An image of soft & green linen fabric.


Softness translates to comfort. Linen doesn't stretch much, but he is very comfortable. In addition to being soft, it gives a specific feeling both when you wear it and when you sleep on it. One of the main reasons why it is so comfortable is because it is lightweight.


One of the reasons why polyester has become popular is durability. But linen is not lagging behind. Linen is considered to be the strongest natural fibre, up to 30 percent stronger and thicker than cotton and is therefore amazingly durable. Especially for natural fiber. It is interesting to note that it was once used as one of the materials for making armour, which speaks for itself.

An image of a gray cotton texture.

Fast drying

We have already mentioned that linen is a favourite choice of people who live in hot and humid environments, but although it is breathable, it is normal to sweat in such an environment. That is why it is very important that the linen dries quickly, so that you can use the item again soon after you have washed it.


Anti-bacterial & hypoallergenic

A large part of the UK population suffering from allergies cannot choose any material, but must use hypoallergenic materials. Linen is 100% hypoallergenic so it is safe for all allergy sufferers and people who have asthma. Also, it is antibacterial, so it is great for children who should not be exposed to bacteria and allergens.

An image of a close up of grey linen material.

Water wicking

The feeling of being constantly wet from sweat during the summer is very uncomfortable and makes us constantly want to change clothes. When you wear flax textile, you will be dry significantly longer compared to wearing other materials. It wicks moisture away from your skin, making you dry most of the day.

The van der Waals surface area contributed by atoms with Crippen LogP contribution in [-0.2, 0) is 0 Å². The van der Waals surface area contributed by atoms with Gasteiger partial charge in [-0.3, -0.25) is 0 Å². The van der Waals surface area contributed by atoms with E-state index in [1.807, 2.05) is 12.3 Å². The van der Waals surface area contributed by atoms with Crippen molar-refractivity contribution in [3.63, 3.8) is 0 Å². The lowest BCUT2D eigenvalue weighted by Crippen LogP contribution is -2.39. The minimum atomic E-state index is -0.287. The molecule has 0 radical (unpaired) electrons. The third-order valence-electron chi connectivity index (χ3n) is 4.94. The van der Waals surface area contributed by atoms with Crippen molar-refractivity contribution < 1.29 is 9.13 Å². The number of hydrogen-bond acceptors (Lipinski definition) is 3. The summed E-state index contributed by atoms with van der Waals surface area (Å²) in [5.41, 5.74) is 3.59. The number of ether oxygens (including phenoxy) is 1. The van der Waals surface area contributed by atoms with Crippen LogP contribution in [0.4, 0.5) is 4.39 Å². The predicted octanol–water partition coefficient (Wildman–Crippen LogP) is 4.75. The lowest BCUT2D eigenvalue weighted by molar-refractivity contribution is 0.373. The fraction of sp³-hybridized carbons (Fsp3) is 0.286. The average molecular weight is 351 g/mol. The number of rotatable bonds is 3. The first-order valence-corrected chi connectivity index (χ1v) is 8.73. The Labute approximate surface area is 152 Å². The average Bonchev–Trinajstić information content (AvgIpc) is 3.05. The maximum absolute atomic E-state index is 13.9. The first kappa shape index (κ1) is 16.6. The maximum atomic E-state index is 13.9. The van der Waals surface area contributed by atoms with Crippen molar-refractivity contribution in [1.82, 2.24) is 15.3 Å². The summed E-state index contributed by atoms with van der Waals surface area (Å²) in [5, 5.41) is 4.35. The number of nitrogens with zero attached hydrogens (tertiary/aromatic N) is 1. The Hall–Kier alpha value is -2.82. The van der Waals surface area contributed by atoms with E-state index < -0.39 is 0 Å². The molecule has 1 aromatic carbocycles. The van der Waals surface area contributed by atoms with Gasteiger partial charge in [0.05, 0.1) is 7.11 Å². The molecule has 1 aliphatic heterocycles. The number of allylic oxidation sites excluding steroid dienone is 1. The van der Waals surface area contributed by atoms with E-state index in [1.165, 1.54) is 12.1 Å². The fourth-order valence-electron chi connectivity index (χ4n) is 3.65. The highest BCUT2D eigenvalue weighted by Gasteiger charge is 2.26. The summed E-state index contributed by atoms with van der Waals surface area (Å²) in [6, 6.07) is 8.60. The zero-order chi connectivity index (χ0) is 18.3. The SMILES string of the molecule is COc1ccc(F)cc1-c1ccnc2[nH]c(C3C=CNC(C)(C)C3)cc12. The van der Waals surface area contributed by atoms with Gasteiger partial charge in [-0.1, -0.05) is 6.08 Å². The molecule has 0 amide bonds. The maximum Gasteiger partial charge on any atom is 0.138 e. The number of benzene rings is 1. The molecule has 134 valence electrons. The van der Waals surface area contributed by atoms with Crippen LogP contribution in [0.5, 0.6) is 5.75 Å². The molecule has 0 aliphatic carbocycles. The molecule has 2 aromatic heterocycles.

Linen is also known for how quickly and efficiently it absorbs moisture. Although it dries very quickly because it releases moisture, it can absorb moisture if needed too. Due to its absorption characteristics, linen is often used to make luxury hand towels and body towels which are more efficient than cotton towels, especially low thread count cotton towels.

Easy maintenance

We will talk more about maintenance in the last paragraph, but we must certainly mention easy maintenance as one of the main characteristics of linen. It can be washed in a washing machine, and also by hand, while dry cleaning is not necessary. It is suitable for tumble drying and ironing.

An image of a woman setting up the low dry on washing machine.

Where is linen fabric used mostly?

The use of linen fabric is widespread in various industries, but certainly the apparel and garment industries are the industries that use flax textile the most. In addition to these two industries, the sleep industry is another industry where this material is very popular, as well as the homeware industry.


On the UK sleep market you will find sheets and bedding bundles made of linen. Bedding made from this fabric is considered premium, due to softness, breathability and durability, which are the most important characteristics for bedding. That is why the price is higher than average. Before you buy linen sheets, check the pocket depth because linen is not elastic so the size must be appropriate.

An image of cotton bedding.


Same goes for pillowcases. Soft and hypoallergenic linen is very pleasant for sensitive facial skin, which is much more sensitive than skin on other parts of the body. Also, who sweats a lot, it is important that linen pillowcase wicks moisture away. Pillowcase can be purchased separately or as part of a set.

An image of Emma Premium Microfibre pillowcases.